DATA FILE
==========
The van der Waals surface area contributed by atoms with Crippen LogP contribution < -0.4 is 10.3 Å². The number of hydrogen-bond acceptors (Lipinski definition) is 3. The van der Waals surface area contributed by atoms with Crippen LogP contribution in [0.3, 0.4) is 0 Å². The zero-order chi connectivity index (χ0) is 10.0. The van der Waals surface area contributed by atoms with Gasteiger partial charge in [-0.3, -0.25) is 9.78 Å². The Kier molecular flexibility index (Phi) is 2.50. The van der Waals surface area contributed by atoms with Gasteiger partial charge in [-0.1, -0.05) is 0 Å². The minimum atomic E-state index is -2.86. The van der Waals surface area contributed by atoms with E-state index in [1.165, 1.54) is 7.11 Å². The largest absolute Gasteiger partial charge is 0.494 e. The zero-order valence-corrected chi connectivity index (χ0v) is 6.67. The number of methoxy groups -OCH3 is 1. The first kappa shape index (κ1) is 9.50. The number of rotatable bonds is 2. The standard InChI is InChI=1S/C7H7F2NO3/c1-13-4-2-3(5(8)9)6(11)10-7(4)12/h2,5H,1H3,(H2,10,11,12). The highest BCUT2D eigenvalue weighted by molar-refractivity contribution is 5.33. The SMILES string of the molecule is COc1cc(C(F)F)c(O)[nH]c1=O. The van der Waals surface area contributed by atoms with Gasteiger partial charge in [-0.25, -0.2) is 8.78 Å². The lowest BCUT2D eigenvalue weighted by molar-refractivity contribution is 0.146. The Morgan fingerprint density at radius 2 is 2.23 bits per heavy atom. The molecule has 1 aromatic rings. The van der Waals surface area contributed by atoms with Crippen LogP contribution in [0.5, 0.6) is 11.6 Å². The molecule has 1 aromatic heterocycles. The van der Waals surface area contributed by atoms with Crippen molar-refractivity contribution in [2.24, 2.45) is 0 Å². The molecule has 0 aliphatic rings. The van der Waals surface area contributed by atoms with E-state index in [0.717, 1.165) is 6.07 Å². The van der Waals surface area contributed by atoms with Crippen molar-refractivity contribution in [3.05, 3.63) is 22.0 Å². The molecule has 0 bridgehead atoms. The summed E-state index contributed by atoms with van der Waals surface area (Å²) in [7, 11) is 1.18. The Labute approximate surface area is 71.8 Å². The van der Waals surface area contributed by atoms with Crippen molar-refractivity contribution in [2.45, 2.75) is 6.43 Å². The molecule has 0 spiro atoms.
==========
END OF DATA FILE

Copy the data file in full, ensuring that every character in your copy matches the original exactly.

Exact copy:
The van der Waals surface area contributed by atoms with Crippen LogP contribution < -0.4 is 10.3 Å². The number of hydrogen-bond acceptors (Lipinski definition) is 3. The van der Waals surface area contributed by atoms with Crippen LogP contribution in [0.3, 0.4) is 0 Å². The zero-order chi connectivity index (χ0) is 10.0. The van der Waals surface area contributed by atoms with Gasteiger partial charge in [-0.3, -0.25) is 9.78 Å². The Kier molecular flexibility index (Phi) is 2.50. The van der Waals surface area contributed by atoms with Gasteiger partial charge in [-0.1, -0.05) is 0 Å². The minimum atomic E-state index is -2.86. The van der Waals surface area contributed by atoms with E-state index in [1.165, 1.54) is 7.11 Å². The largest absolute Gasteiger partial charge is 0.494 e. The zero-order valence-corrected chi connectivity index (χ0v) is 6.67. The number of methoxy groups -OCH3 is 1. The first kappa shape index (κ1) is 9.50. The number of rotatable bonds is 2. The standard InChI is InChI=1S/C7H7F2NO3/c1-13-4-2-3(5(8)9)6(11)10-7(4)12/h2,5H,1H3,(H2,10,11,12). The highest BCUT2D eigenvalue weighted by molar-refractivity contribution is 5.33. The SMILES string of the molecule is COc1cc(C(F)F)c(O)[nH]c1=O. The van der Waals surface area contributed by atoms with Gasteiger partial charge in [-0.25, -0.2) is 8.78 Å². The lowest BCUT2D eigenvalue weighted by molar-refractivity contribution is 0.146. The Morgan fingerprint density at radius 2 is 2.23 bits per heavy atom. The molecule has 1 aromatic rings. The van der Waals surface area contributed by atoms with Crippen LogP contribution in [0.5, 0.6) is 11.6 Å². The molecule has 1 aromatic heterocycles. The van der Waals surface area contributed by atoms with Crippen molar-refractivity contribution in [2.24, 2.45) is 0 Å². The molecule has 0 aliphatic rings. The van der Waals surface area contributed by atoms with E-state index in [0.717, 1.165) is 6.07 Å². The van der Waals surface area contributed by atoms with Crippen molar-refractivity contribution in [3.05, 3.63) is 22.0 Å². The molecule has 0 bridgehead atoms. The summed E-state index contributed by atoms with van der Waals surface area (Å²) in [7, 11) is 1.18. The Labute approximate surface area is 71.8 Å². The van der Waals surface area contributed by atoms with Crippen molar-refractivity contribution in [2.45, 2.75) is 6.43 Å². The molecule has 0 spiro atoms.